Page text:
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Zones Act has not been repealed or superseded in its intent to exempt foreiga merchandise in a zone from the laws and regulations of the United States affecting imported merchandise.” They also feel that Congress in enacting the Defense Production Act did not intend that the usefulness of foreign-trade zones be impaired.
It is therefore requested that the Currency and Banking Committee of the House write into H. R. 6546 or a subsequent similar bill a provision that
"Foreign merchandise brought to a foreign-trade zone in the United States for any purpose shall not be deemed to have been imported into the con
tinental United States for the purposes of this act.” Assurance is given that by thus preserving the integrity of the foreign-trade zone principle by stopping the jurisdiction of the foregoing agencies at the zone boundaries, no weakening of the purposes of the Defense Production Act will result. It will remain within the authority of these agencies to apply all legal controls on merchandise if and when withdrawn from zone areas.
For example, all commodities subject to section 104 could not enter customs territory from the zones except under the same conditions as though they arrived directly from abroad. Hence, the Secretary of Agriculture's statement of policy "that imports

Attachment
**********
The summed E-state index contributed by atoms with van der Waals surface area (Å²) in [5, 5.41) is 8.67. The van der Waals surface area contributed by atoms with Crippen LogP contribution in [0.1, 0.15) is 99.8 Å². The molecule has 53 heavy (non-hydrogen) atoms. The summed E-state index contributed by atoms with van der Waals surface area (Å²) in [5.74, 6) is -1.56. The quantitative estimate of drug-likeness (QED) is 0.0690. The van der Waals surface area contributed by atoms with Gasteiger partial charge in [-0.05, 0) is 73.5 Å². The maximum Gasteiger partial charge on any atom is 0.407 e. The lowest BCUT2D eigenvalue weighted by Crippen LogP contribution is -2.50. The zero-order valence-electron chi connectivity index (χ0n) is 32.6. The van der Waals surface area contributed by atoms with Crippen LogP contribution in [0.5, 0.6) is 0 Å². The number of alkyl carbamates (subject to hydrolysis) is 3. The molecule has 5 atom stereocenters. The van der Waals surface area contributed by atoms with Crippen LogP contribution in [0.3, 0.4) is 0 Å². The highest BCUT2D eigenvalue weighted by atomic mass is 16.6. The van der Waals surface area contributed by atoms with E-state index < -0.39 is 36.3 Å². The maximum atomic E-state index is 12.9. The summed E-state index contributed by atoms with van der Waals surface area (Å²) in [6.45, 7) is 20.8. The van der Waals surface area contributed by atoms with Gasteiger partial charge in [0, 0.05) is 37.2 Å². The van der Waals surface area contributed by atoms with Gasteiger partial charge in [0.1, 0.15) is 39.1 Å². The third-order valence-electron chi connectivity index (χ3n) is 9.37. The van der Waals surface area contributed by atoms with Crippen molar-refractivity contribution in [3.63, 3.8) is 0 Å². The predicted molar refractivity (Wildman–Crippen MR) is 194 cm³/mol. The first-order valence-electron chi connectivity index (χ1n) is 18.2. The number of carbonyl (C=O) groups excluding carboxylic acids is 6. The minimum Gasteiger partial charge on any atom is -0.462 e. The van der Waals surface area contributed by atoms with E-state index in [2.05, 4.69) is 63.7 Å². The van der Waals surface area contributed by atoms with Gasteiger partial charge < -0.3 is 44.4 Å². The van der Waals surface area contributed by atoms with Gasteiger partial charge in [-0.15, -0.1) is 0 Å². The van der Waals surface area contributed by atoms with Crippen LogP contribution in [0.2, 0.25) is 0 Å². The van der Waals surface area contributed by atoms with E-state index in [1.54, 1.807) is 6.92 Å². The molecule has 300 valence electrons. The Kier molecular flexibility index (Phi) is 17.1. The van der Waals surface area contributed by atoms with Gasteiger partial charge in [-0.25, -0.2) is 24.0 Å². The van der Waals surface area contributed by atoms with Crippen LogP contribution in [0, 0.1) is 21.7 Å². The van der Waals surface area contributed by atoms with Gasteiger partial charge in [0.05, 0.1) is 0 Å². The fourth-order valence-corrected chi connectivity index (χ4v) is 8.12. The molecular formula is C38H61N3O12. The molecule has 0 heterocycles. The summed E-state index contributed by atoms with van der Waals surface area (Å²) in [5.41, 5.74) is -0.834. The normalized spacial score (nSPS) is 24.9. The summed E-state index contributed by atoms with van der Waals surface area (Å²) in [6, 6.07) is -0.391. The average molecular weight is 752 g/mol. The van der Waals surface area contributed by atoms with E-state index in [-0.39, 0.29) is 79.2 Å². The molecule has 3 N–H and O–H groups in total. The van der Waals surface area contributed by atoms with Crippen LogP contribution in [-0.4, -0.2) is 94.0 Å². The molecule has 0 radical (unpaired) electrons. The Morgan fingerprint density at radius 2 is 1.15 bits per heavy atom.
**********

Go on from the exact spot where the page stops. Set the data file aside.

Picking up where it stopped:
into the commerce of the United States" of certain commodities would be controlled, is properly interpreted. In like manner, the National Production Authority could determine the terms and conditions under which commodities in a zone shall enter the customs territory of the United States, as could the Office of Price Stabilization.
For purposes of clarity, although the agency is not involved in this act, the powers of the Export Control Board of the Department of Commerce would continue to be effective insofar as any Merchandise is withdrawn from a zone for shipment abroad in the same degree as such powers are effective for merchandise in transit through the United States. Respectfully submitted.
STERLING ST. JOHN, Jr.
Trade Zone No. 2, New Orleans; Foreign-Trade Zone No. 3, San
Zone No. 5, Seattle; Foreign-Trade Zone No. 6, San Antonio.) The CLERK. The next witness is Mr. Leo Goodman, representing the CIO.
The CHAIRMAN. Mr. Goodman, you may proceed. Do you have a written statement? If so, you may read it or put it in the record, as
STATEMENT OF LEO GOODMAN, DIRECTOR, COMMITTEE ON HOUS
ING, CONGRESS OF INDUSTRIAL ORGANIZATIONS Mr. GOODMAN. Thank you very much, Mr. Chairman.
On the behalf of the CIO and the CIO housing committee, I appear here this morning particularly in regard to title II of H. R. 6546, supplementing the testimony of James B. Carey, who appeared here last week on the whole bill.
The CIO sent me on a trip throughout the United States to make a first-hand study of the effect of this committee's work on rent control these past few years, and I hope to have an opportunity to present the full report of that trip to the committee.
This committee has considered this subject seven times in the last 5 years, and I would like to call the attention of the committee to one set of the hearings, and information you have had on this subject. This is the hearings conducted in 1947, 1948; 1947 has 600-odd pages; 1948, 460 pages; 1949, 852 pages; 1950